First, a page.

Subscribe to receive top agriculture news
Be informed daily with these free e-newsletters
January 17, 2023
By Alena Whitaker
The Iowa Learning Farms conservation webinar series has been offering opportunities for online audiences to learn about the latest in research and implementation efforts of conservation-related practices since 2011. Matt Helmers, professor of agricultural and biosystems engineering at Iowa State University and host of the webinars, noted that the webinar series started out as a means to offer easily accessible professional development to professionals and partners, but over the past years has dramatically grown in content variety and popularity.
“When COVID hit, everything changed,” Helmers says. “In March 2020, we brought production of the webinars in-house, went completely virtual — so presenters didn’t have to come to campus, and accelerated to a weekly webinar cadence. Live at noon Central time every Wednesday, the webinars have become a staple for many.”
The shift to weekly webinars certainly increased the quantity of topics, but it also significantly increased audience size. In previous years, live attendance was typically around 40. Since the weekly webinars started, some sessions have drawn more than 100 live attendees, and the average is 70 to 80. Closing out 2022 with webinar No. 240, the series has logged more than 64,000 total live and archived views.
“Another important aspect of the webinars is the archive of content going back more than a decade,” Helmers says. “Sessions available include early research on cutting-edge practices to the deployment of those practices at field and farm scale years later. There are also a broad variety of topics regarding many aspects of conservation, water quality, farming practices and government programs.”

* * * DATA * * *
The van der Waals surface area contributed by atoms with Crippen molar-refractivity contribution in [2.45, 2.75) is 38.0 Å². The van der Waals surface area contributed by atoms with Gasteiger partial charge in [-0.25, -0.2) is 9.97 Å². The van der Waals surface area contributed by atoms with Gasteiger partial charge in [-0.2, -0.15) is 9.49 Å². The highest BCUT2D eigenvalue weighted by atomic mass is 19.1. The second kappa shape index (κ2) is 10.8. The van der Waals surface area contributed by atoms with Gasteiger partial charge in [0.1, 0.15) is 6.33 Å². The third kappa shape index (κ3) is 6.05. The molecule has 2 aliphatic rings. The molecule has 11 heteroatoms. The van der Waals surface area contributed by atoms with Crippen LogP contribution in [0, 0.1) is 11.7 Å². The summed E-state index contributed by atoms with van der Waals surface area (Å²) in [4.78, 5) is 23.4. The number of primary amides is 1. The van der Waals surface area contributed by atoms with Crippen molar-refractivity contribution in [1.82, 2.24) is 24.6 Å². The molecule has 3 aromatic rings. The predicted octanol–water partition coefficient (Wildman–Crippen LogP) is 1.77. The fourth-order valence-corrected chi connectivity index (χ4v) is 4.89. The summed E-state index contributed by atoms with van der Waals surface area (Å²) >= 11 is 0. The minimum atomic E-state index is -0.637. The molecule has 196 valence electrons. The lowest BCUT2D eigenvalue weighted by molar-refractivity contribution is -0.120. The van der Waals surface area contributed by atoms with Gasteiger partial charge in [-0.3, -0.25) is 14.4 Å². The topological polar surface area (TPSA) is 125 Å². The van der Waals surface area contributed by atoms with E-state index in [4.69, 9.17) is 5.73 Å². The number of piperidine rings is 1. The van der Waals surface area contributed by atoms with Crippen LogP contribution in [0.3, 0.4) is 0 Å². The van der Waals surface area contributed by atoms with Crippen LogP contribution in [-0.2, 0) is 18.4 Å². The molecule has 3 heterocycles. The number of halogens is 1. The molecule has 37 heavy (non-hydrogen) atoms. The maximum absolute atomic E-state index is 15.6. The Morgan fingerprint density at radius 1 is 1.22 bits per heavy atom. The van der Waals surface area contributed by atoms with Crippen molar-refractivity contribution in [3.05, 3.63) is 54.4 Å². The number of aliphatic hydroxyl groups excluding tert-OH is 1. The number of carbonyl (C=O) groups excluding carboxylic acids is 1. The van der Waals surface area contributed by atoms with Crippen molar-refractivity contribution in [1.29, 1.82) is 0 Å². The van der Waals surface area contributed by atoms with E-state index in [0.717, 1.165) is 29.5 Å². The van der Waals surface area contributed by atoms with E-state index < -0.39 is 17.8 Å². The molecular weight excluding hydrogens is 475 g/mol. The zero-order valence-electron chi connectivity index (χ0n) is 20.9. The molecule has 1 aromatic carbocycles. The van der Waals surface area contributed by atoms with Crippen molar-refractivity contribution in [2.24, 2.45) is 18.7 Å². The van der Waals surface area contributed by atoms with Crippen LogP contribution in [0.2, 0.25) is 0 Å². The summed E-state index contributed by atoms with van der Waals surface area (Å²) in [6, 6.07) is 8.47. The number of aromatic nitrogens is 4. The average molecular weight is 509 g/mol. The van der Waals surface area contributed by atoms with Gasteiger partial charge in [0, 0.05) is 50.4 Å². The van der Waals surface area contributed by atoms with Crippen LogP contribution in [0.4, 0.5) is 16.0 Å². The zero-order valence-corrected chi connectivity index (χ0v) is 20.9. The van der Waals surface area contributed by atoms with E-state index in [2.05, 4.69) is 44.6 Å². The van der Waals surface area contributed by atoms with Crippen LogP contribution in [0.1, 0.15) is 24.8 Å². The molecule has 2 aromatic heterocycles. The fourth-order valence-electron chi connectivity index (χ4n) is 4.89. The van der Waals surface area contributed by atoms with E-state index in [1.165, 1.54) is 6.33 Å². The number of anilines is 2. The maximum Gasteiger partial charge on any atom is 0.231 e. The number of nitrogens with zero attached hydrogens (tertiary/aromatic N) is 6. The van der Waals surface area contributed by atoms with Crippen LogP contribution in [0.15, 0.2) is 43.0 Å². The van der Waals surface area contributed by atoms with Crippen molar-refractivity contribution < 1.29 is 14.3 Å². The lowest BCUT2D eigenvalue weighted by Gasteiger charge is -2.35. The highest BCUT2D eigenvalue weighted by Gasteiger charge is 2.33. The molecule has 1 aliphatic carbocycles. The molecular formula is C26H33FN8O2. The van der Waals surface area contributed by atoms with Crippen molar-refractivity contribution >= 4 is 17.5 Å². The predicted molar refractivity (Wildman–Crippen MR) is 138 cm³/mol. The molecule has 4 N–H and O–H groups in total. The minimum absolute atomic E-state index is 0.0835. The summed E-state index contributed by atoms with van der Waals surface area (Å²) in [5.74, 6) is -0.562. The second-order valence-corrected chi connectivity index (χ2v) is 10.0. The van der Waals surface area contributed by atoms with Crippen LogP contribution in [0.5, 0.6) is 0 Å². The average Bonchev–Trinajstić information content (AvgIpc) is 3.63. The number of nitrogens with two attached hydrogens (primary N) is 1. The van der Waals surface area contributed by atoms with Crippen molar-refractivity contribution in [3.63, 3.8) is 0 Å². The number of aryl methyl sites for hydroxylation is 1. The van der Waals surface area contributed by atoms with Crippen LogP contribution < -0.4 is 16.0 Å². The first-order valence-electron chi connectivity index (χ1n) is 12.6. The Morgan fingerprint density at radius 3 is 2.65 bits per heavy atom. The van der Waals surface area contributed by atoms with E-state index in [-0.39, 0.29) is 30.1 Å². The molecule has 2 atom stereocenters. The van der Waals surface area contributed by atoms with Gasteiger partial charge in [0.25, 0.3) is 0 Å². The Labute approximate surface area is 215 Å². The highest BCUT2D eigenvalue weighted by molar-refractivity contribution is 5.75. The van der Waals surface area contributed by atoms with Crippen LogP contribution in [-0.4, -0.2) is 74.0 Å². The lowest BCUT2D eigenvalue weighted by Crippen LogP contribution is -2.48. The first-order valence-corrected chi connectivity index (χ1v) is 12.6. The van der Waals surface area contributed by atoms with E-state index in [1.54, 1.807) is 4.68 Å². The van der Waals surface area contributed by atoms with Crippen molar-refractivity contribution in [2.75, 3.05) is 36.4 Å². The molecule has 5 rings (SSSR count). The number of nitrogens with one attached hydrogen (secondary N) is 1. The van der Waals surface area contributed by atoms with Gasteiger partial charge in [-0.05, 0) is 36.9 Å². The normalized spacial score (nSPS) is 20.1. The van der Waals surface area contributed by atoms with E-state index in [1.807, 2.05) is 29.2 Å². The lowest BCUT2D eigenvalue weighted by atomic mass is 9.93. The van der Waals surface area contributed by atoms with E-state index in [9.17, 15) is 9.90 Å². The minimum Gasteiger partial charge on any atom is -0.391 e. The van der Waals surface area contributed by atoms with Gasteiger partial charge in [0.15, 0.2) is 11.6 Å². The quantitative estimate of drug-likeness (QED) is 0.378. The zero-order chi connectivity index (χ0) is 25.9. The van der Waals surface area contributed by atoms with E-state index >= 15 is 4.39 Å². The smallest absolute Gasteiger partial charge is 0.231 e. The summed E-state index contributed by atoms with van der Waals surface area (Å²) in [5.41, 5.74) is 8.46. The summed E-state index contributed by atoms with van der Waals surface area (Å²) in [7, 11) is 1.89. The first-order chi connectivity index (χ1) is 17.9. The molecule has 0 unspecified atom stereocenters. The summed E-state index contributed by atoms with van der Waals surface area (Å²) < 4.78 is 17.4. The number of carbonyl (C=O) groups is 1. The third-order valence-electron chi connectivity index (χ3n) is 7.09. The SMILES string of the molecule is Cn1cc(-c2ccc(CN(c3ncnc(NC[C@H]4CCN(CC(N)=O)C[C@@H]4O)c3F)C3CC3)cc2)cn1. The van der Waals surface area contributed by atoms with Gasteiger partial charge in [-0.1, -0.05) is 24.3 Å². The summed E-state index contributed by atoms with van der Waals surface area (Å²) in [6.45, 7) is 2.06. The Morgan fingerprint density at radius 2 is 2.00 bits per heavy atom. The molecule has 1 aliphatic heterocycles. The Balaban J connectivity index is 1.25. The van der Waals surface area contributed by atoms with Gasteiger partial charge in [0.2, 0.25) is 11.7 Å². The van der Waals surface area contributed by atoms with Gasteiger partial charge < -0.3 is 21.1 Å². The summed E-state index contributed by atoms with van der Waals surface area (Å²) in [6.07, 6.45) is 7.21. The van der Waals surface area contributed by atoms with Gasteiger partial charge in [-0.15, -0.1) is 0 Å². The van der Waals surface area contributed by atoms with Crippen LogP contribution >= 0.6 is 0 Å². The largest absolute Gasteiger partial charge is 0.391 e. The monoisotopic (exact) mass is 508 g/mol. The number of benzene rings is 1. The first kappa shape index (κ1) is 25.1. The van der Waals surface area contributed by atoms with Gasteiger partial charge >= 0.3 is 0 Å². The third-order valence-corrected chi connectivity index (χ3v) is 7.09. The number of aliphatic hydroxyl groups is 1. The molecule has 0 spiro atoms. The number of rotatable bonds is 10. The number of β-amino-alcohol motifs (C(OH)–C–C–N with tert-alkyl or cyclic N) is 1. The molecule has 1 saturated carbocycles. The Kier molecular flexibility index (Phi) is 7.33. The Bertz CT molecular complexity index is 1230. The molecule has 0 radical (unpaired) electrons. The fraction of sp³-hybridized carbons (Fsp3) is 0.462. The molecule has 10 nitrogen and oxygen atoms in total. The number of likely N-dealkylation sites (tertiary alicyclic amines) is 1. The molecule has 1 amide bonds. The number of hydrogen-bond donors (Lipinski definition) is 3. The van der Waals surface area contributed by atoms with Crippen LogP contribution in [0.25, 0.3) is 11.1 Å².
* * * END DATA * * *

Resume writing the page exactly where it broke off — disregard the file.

The virtual format of the webinar series has opened many new doors in terms of webinar presenters. Drawing speakers from around the country has provided great opportunities to offer different perspectives and topics.
“In addition to the great work being done by researchers here at ISU, we have brought in an amazing breadth of speakers covering local, regional and global topics,” Helmers says. “It is especially fun and rewarding to reconnect with people who have been at ISU and are now leaders in their professions and making an impact. It is rewarding to see where these former students and colleagues have taken lessons learned from their ISU experience and continued to research — and many, to implement and build on what they have learned — to add to the global body of knowledge in conservation, agriculture, water quality and our human existence.”
Content areas covered in the webinars are in-field and edge-of-field practices, precision agriculture, biodiversity, alternative cropping systems, land stewardship, urban conservation, wetlands and watersheds, conservation planning and outcomes, sustainability, nutrient management, drainage, erosion, soil health, prairie, economics, livestock, tillage, carbon sequestration, pollinators, weed management and social science aspects of conservation. Upcoming and archived webinars can be found at iowalearningfarms.org/webinars.
“I am very grateful that each webinar presenter is willing to spend an hour with our audience and share a little bit of what they’ve done, and hope that many others will continue to use this very effective medium,” Helmers says. “We plan to continue to offer these informative sessions for as long as we can maintain the quality and offer relevant content to our audiences.”
Whitaker is an Iowa Learning Farms water and natural resources specialist.
Read more about:Education
You May Also Like
Current Conditions for
Enter a zip code to see the weather conditions for a different location.